It might be the casting. Katy Sagal plays the mother, a veteran of something like a thousand years of Married With Children. She's been a voice actor too, probably most of you know her as the voice of Leela on Futurama. She's a natural at this stuff, I admire her. In John Ritter's absence they brought in James Garner to play a grandfather, Adam Arkin - who did years of great TV in Chicago Hope - as the mother's on/off new boyfriend, and David Spade.
No, shut up. David Spade is good in this.
Seriously he is. This is good.
Stay with me.
Well, anyway - safe reliable hands. These guys are all pros. They've done lighthearted, good-natured stuff all of their careers. I mean James Garner was Maverick and Jim Rockford, he's probably so light-hearted he floats like a balloon.
But is that where I am? Watching the light-heated, good-natured comedy (8 Simple Rules does end-of-episode morals even), the reliable comedy, and shunning the new and exciting and cutting edge comedy? Do I even want to bother? I laugh, don't I? Isn't that the whole point?
Actually, I do try and watch The Daily Show whenever I can. As much as I enjoy and respect Jon Stewart (ever see him do a bad interview? Oh did you? Oh. I didn't see that one.) the Ice-Cream status belongs to co-host Rob Corddry, who is so good at what he does, I'm going to make him the first picture I publish on this blog. Here is his face, and some upper body.
(You know, I've tried, but I can't get this text to appear not bold.)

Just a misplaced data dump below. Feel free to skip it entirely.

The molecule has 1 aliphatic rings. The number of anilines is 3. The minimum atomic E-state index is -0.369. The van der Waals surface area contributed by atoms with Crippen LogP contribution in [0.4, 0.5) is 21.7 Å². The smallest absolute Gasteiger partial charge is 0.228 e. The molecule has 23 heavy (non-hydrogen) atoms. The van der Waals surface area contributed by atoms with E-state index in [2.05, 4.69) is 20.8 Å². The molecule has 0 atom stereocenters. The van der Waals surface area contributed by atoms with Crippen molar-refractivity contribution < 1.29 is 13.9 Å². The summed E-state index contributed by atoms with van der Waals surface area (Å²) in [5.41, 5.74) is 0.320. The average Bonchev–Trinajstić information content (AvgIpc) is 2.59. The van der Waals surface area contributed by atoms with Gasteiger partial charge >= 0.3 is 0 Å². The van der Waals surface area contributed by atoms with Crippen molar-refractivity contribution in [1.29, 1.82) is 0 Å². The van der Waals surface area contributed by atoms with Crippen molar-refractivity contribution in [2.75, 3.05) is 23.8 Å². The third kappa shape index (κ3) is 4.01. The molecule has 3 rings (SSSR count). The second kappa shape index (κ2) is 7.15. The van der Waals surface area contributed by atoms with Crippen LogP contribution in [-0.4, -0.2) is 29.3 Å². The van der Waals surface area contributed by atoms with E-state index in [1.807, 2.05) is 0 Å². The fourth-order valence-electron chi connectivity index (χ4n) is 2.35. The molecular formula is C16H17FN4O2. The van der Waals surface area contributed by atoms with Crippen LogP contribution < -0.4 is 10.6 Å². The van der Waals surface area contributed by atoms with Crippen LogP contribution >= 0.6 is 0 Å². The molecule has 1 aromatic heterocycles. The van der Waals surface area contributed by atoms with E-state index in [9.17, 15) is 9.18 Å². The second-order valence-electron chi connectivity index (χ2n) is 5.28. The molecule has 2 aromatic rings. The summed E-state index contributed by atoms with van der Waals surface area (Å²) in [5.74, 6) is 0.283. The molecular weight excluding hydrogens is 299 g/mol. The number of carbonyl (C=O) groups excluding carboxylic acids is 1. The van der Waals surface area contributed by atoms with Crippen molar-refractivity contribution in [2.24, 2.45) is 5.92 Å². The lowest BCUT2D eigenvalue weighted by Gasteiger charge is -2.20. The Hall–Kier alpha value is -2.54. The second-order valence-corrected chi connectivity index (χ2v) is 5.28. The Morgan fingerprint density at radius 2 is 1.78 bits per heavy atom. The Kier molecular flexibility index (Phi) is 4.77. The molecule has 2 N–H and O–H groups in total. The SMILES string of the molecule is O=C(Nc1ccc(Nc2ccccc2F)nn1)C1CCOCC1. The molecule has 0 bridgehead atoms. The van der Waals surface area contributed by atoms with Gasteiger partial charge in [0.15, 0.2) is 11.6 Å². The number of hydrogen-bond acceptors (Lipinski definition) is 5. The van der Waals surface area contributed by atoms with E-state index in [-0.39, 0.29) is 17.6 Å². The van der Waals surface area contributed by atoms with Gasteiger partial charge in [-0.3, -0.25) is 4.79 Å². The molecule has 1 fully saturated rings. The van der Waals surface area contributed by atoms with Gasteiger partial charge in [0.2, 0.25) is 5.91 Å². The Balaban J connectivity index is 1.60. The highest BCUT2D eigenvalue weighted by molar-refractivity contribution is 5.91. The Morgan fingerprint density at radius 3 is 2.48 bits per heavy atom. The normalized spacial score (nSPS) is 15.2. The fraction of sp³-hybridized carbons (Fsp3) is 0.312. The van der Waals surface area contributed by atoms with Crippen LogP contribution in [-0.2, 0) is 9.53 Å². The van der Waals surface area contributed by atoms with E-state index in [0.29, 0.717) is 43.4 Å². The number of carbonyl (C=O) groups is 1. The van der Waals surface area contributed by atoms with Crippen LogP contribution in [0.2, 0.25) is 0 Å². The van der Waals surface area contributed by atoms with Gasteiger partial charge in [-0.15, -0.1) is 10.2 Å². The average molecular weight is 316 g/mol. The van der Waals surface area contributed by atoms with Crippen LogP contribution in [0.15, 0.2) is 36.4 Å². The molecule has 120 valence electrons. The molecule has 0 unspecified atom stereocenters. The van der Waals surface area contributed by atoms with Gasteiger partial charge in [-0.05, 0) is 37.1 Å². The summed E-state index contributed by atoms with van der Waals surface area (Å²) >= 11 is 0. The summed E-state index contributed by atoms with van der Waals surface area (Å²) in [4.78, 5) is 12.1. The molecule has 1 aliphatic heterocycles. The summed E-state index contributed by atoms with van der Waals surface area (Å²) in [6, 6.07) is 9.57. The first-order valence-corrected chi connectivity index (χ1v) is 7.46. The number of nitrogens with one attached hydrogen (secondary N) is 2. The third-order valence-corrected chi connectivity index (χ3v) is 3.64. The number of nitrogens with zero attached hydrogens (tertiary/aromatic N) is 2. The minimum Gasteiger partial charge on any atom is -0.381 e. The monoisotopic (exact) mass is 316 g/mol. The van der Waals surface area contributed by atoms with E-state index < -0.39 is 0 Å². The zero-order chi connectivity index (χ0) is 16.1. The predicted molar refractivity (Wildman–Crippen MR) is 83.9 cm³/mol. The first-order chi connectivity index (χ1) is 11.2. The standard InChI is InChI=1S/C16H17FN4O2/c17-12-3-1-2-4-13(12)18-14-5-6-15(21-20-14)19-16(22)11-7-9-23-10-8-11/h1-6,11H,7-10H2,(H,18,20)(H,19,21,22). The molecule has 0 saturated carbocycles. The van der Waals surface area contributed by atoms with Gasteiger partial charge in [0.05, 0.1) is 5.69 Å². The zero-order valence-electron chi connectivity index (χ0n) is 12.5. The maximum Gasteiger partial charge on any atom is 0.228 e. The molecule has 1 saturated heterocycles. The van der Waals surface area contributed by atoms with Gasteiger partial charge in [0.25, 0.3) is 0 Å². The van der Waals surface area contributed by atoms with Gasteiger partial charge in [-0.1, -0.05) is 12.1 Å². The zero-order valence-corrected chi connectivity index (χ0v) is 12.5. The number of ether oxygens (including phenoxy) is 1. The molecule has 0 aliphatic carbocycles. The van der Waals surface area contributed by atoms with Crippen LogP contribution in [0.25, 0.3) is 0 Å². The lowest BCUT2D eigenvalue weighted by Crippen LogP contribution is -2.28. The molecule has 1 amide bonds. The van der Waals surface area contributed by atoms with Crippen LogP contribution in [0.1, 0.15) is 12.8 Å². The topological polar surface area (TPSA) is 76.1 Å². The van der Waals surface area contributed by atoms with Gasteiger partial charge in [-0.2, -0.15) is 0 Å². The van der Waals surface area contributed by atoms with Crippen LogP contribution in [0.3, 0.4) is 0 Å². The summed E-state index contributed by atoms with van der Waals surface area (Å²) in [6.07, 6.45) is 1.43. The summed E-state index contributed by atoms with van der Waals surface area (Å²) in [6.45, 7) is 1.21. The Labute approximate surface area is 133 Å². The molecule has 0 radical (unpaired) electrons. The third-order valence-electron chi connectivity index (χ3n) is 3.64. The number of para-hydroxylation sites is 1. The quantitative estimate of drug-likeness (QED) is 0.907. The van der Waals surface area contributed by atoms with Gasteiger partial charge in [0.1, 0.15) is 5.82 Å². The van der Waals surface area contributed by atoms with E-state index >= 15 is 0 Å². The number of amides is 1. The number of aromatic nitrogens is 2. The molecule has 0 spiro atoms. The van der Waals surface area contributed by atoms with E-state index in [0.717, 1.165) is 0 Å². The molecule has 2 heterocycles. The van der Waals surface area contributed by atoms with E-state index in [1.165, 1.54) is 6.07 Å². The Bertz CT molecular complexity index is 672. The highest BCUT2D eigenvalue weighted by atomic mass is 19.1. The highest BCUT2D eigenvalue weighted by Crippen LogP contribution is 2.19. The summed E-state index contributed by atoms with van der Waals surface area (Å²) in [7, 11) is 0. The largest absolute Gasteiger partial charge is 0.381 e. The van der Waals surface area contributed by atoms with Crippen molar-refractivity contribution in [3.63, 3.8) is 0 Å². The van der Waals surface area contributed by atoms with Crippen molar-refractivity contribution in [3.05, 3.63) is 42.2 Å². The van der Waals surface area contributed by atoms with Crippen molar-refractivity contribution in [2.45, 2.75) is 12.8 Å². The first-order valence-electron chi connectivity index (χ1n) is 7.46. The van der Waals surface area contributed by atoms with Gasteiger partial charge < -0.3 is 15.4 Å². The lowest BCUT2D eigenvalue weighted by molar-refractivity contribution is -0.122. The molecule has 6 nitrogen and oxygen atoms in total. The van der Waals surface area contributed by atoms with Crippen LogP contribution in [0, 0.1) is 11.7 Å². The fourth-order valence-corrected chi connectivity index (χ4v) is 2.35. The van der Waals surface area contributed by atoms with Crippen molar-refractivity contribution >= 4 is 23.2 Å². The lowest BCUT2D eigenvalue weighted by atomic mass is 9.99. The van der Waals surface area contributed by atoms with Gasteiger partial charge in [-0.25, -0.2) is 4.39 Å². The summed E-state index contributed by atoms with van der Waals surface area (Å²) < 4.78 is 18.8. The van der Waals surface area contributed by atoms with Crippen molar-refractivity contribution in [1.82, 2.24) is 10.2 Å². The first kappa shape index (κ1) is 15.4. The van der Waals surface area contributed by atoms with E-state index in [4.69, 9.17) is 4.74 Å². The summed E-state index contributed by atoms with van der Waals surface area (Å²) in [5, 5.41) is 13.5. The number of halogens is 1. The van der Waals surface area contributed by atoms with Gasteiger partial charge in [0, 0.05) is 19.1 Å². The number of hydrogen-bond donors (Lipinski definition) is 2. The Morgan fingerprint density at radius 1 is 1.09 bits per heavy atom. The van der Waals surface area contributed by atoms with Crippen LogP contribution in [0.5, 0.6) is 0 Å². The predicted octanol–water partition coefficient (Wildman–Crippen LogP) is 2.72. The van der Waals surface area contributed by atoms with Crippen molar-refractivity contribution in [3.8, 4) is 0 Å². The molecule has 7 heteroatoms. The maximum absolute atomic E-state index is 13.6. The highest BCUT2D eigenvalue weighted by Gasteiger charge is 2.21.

I'm guilty of enough hyperbole as is, but fuck it, the man is the funniest thing on T.V. right now. See how I used italics and bold on the 'is' in that sentence? That's how you show truth.
But what would I know?
I'm going to take a break for a minute, but there's more I want to grumble about. That will tie into this in a way. See you above this one.
Sunday, June 25, 2006
For whatever reasons he didn't get on the plane he was scheduled to fly with, and came later.
The plane he missed was shot down and all the crew were killed.
Unrelated to this, I've just read that the Yakuza hire homeless workers to do the most hostile jobs in Japan's many nuclear energy plants. The plants are almost totally reliant on these illegal workforces, who move from factory to factory cleaning reactors etc. They're refered to as Nuclear Gypsies, I think. Unsurprisingly they are exposed to massive amounts of radiation, and die off from cancers and related sickness.
Needless to say that is Black Dog news.
However I've watched Back to the Future, and I've had a nice day being lazy. So I'm Ice Cream right now. It's nice when something as basic and as everyday as a pizza can get smiles all round.
I can't do what a pizza can by way of cheering people up, so I'm glad it's there.
I love Back to the Future. I really do.
I can't go into detail here as to how much I love and respect that film, as I'll end up writing rabid shit.
I worry, in the stupid way I do, as to how it could have turned out had any of the talent involved not been there.